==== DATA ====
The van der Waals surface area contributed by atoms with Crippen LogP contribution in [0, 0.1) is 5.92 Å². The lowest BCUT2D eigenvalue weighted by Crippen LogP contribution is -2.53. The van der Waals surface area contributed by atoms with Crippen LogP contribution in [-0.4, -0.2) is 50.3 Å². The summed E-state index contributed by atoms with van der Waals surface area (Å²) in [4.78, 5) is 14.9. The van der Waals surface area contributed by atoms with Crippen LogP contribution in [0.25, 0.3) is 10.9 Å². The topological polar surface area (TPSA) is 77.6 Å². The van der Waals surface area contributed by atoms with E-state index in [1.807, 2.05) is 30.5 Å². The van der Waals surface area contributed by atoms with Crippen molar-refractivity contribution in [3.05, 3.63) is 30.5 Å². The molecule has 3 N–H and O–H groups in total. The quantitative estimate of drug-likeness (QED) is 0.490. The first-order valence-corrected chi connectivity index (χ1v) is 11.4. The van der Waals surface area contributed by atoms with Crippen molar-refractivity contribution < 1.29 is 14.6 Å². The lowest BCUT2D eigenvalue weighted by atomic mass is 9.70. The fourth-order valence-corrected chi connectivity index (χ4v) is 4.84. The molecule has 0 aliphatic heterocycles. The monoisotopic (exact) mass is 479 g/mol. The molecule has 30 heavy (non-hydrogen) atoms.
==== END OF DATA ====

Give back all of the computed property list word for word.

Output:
The van der Waals surface area contributed by atoms with Crippen LogP contribution in [0, 0.1) is 5.92 Å². The lowest BCUT2D eigenvalue weighted by Crippen LogP contribution is -2.53. The van der Waals surface area contributed by atoms with Crippen LogP contribution in [-0.4, -0.2) is 50.3 Å². The summed E-state index contributed by atoms with van der Waals surface area (Å²) in [4.78, 5) is 14.9. The van der Waals surface area contributed by atoms with Crippen LogP contribution in [0.25, 0.3) is 10.9 Å². The topological polar surface area (TPSA) is 77.6 Å². The van der Waals surface area contributed by atoms with E-state index in [1.807, 2.05) is 30.5 Å². The van der Waals surface area contributed by atoms with Crippen molar-refractivity contribution in [3.05, 3.63) is 30.5 Å². The molecule has 3 N–H and O–H groups in total. The quantitative estimate of drug-likeness (QED) is 0.490. The first-order valence-corrected chi connectivity index (χ1v) is 11.4. The van der Waals surface area contributed by atoms with Crippen molar-refractivity contribution < 1.29 is 14.6 Å². The lowest BCUT2D eigenvalue weighted by atomic mass is 9.70. The fourth-order valence-corrected chi connectivity index (χ4v) is 4.84. The molecule has 0 aliphatic heterocycles. The monoisotopic (exact) mass is 479 g/mol. The molecule has 30 heavy (non-hydrogen) atoms.